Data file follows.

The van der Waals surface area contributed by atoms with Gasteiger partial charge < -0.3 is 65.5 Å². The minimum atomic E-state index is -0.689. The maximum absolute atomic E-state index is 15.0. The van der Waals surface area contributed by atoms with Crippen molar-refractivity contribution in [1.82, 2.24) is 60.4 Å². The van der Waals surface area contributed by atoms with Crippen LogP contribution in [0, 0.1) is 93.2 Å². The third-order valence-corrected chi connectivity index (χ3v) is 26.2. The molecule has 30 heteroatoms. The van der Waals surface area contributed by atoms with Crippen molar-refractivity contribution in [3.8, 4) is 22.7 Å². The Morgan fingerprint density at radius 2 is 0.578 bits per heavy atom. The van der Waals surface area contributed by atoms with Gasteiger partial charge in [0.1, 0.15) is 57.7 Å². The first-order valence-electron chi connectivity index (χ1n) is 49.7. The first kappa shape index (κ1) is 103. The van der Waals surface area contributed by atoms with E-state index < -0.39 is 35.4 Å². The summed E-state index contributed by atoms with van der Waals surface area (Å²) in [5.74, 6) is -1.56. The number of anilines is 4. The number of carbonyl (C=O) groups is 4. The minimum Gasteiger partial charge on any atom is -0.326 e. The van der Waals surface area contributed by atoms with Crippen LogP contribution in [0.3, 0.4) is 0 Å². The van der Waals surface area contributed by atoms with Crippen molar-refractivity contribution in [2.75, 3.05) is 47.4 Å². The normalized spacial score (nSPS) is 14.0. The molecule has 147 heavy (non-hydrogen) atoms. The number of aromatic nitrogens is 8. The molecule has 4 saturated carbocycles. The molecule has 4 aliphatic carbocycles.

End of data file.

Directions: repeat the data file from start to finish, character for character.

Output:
The van der Waals surface area contributed by atoms with Gasteiger partial charge < -0.3 is 65.5 Å². The minimum atomic E-state index is -0.689. The maximum absolute atomic E-state index is 15.0. The van der Waals surface area contributed by atoms with Crippen molar-refractivity contribution in [1.82, 2.24) is 60.4 Å². The van der Waals surface area contributed by atoms with Crippen LogP contribution in [0, 0.1) is 93.2 Å². The third-order valence-corrected chi connectivity index (χ3v) is 26.2. The molecule has 30 heteroatoms. The van der Waals surface area contributed by atoms with Crippen molar-refractivity contribution in [3.8, 4) is 22.7 Å². The Morgan fingerprint density at radius 2 is 0.578 bits per heavy atom. The van der Waals surface area contributed by atoms with Gasteiger partial charge in [0.1, 0.15) is 57.7 Å². The first-order valence-electron chi connectivity index (χ1n) is 49.7. The first kappa shape index (κ1) is 103. The van der Waals surface area contributed by atoms with E-state index < -0.39 is 35.4 Å². The summed E-state index contributed by atoms with van der Waals surface area (Å²) in [5.74, 6) is -1.56. The number of anilines is 4. The number of carbonyl (C=O) groups is 4. The minimum Gasteiger partial charge on any atom is -0.326 e. The van der Waals surface area contributed by atoms with Crippen LogP contribution in [0.3, 0.4) is 0 Å². The van der Waals surface area contributed by atoms with Crippen molar-refractivity contribution in [2.75, 3.05) is 47.4 Å². The normalized spacial score (nSPS) is 14.0. The molecule has 147 heavy (non-hydrogen) atoms. The number of aromatic nitrogens is 8. The molecule has 4 saturated carbocycles. The molecule has 4 aliphatic carbocycles.